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Individual knights and infantrymen would have to equip themselves, and that would put them
also (and their families) deeply into debt.
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The odds were (and this was known at the outset) that, whether king, lord, knight, sergeant, or commoner, you would never come home to relieve your family's debt.  If you were captured and  a high-ranker, your family or vassals or church parish might have to raise more money for a ransom.  Those crusader captives not important enough to be ransomed were enslaved of simply killed. 

If you went on a Middle East crusade, even if you weren't captured, your fate would be to stay in the area (i.e., abandon your connections to your original homeland -- and never redeem the family debt) or return to face your creditors. 

In some crusades, kings were forced to abandon their quests and return home to defend against usurpers -- the prime example being Richard Lion-heart who made a quick face-saving deal with Saladin (1192) and headed home to fend off his brother John's attempted takeover in England and encroachment on his french territories by French King Phillip Augustus.  (As it turned out, Richard was captured by Austrian and German enemies during his journey home, and didn't get home until 1194. Richard spent the next five years trying to solidify his holdings in France and was struck down by a crossbow bolt in 1199. Brother John succeeded Richard and lost all that French territory.)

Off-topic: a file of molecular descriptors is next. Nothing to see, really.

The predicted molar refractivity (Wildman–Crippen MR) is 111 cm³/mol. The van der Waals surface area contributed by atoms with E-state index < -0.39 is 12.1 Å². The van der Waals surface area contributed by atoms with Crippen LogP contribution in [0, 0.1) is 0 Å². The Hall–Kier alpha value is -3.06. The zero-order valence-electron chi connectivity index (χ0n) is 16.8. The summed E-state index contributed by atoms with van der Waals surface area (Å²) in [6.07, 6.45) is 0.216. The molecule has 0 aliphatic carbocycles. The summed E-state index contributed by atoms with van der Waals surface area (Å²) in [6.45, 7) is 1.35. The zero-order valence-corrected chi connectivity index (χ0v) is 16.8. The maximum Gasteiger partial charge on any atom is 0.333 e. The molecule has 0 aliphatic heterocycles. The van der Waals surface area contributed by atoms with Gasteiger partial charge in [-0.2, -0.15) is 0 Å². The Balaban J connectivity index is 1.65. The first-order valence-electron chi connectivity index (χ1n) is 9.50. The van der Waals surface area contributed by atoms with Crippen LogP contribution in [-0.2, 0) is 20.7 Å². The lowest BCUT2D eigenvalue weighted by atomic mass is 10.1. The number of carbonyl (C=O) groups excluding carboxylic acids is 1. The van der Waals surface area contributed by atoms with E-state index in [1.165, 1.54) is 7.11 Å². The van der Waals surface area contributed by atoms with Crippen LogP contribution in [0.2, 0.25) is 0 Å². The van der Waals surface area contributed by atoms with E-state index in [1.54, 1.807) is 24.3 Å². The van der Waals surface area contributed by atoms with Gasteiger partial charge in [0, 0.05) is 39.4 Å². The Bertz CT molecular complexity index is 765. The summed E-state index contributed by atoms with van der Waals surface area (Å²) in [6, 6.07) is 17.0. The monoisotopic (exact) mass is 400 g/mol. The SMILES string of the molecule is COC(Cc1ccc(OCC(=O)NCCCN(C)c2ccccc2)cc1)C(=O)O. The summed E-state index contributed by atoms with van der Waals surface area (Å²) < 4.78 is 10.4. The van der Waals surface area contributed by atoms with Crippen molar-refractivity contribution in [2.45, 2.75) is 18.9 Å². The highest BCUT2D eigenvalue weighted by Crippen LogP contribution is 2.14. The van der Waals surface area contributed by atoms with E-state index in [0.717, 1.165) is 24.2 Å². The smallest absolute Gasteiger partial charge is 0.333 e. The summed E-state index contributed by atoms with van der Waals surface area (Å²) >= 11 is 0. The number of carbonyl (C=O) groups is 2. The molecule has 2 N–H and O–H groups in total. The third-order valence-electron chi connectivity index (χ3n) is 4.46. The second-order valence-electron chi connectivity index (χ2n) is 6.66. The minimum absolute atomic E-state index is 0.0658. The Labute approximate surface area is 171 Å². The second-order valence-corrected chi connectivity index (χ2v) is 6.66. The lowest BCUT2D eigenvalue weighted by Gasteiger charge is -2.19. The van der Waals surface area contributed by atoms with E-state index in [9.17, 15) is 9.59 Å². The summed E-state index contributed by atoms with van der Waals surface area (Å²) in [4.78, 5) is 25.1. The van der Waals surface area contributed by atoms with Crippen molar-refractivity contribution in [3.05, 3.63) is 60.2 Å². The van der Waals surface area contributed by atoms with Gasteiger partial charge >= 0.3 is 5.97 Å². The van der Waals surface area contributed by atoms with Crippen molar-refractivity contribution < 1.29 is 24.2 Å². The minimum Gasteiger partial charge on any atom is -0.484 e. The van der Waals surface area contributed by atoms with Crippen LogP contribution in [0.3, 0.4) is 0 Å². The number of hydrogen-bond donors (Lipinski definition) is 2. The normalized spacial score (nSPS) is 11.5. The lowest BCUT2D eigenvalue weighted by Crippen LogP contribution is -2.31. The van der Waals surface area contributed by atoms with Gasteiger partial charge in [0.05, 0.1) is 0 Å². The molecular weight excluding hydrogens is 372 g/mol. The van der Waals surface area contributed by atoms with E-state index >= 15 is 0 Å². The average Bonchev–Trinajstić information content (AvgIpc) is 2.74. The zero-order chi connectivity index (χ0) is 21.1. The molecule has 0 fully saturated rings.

Where were the Crusades?
Many people think first of the "Holy Land".
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But we have seen that that's too simple.

We have seen that, in addition to what "we" (Christians, Jews, Muslims, and those others who've imbibed in their myths) now call the "Holy Land", Crusades might also happen anywhere from Spain and France (against both Muslims and heretics), to the Baltic lands and seas (against heretics and "pagans"), to North Africa (as a route to Egypt), to Egypt and other parts of the wider Middle East (where Islamic, Turkic, or Mongol power might reside), to the Balkans (where Constantinople was trashed and looted and the Byzantine Empire was dismembered), to anywhere else that had the misfortune to be on any route taken by Crusaders.
http://www.mmdtkw.org/CRUS1008BalticCrusade.jpg http://www.mmdtkw.org/CRUS1008BalticCrusade.jpg     In the Baltic area vs. "pagans"

http://www.mmdtkw.org/CRUS1011-CatharsAlbigensianCrusade.jpg http://www.mmdtkw.org/CRUS1011-CatharsAlbigensianCrusade.jpg    In France